"Give them the gift of words"

Jun
8th

What’s the Difference Between These Words?

Categories: ESL Vocabulary, Vocabulary Building Words, Vocabulary for Success, Vocabulary Improvement Tips | Tags:

Is this a question you often ask yourself? Or do you phrase it more like “I wish I could stop mixing up these two words!” There are many pairs of English words that people confuse, usually because of similarities in spelling and pronunciation. We looked at some of these word pairs in this post and this post, and today we’ll look at another pair of words that frequently gets people into trouble.

poring v. pouring

If you’re trying to figure out the difference between words, you might spend hours in the library, poring over the entries in dictionaries and other reference books. To pore over means to study or to do research. The etymology (the origin and history) of this word is somewhat uncertain, but it may come from an Old English word that meant “to investigate.” One of the reasons that people may get this word confused is that the more common definition of pore is the noun meaning “an opening” that can refer to the pores in one’s skin, or in its adjectival form porous which means “containing openings or passages,” both of which come from the Greek word for passage, poros. Perhaps you could remember this word by thinking of the “passage” of knowledge from the material you’re studying into your brain.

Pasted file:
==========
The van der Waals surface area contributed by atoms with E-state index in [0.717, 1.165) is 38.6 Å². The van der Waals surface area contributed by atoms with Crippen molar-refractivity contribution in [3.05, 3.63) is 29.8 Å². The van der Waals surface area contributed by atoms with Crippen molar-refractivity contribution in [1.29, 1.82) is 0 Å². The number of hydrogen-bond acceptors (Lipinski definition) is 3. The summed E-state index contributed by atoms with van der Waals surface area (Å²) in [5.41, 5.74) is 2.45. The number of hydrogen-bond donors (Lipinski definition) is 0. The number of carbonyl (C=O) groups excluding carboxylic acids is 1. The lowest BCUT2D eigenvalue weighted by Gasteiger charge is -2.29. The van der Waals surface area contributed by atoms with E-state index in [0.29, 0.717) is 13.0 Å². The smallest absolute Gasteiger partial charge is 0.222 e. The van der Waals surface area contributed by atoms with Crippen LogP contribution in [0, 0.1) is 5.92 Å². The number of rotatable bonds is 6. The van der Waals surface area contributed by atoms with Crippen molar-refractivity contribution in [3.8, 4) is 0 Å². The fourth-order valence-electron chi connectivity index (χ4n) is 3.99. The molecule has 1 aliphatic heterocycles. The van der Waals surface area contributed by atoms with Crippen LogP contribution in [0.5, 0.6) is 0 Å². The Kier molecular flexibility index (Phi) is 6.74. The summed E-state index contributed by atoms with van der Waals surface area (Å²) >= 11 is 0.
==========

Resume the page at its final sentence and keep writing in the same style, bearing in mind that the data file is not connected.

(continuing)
Example: In the closing scene of the movie, we see the wizard poring over a dusty scroll in his dimly-lit library, searching for the counterpart to the spell.

The word pouring is generally a homophone of poring according to most people’s normal pronunciation of the two words, although linguistically there might be a slight difference in the vowel sounds ou and o. Because the words sound the same, the spellings can be easy to confuse. To pour over means to inundate or cover with something, usually liquid or (more metaphorically) sound or noise.

Example 1: This restaurant always gives you a set of three homemade sauces for pouring over ice cream or sorbet when you order either of those desserts.

Example 2: I love to turn up the volume on the stereo when I’m listening to Beethoven’s Fifth Symphony and just let the sound pour over me.

Here’s a trick to remembering which spelling to use: the word umbrella starts with a U, and when it’s pouring rain, you need to use an umbrella. Remember this trick, and you won’t have to pore over your written documents, looking for places you’ve confused these two words!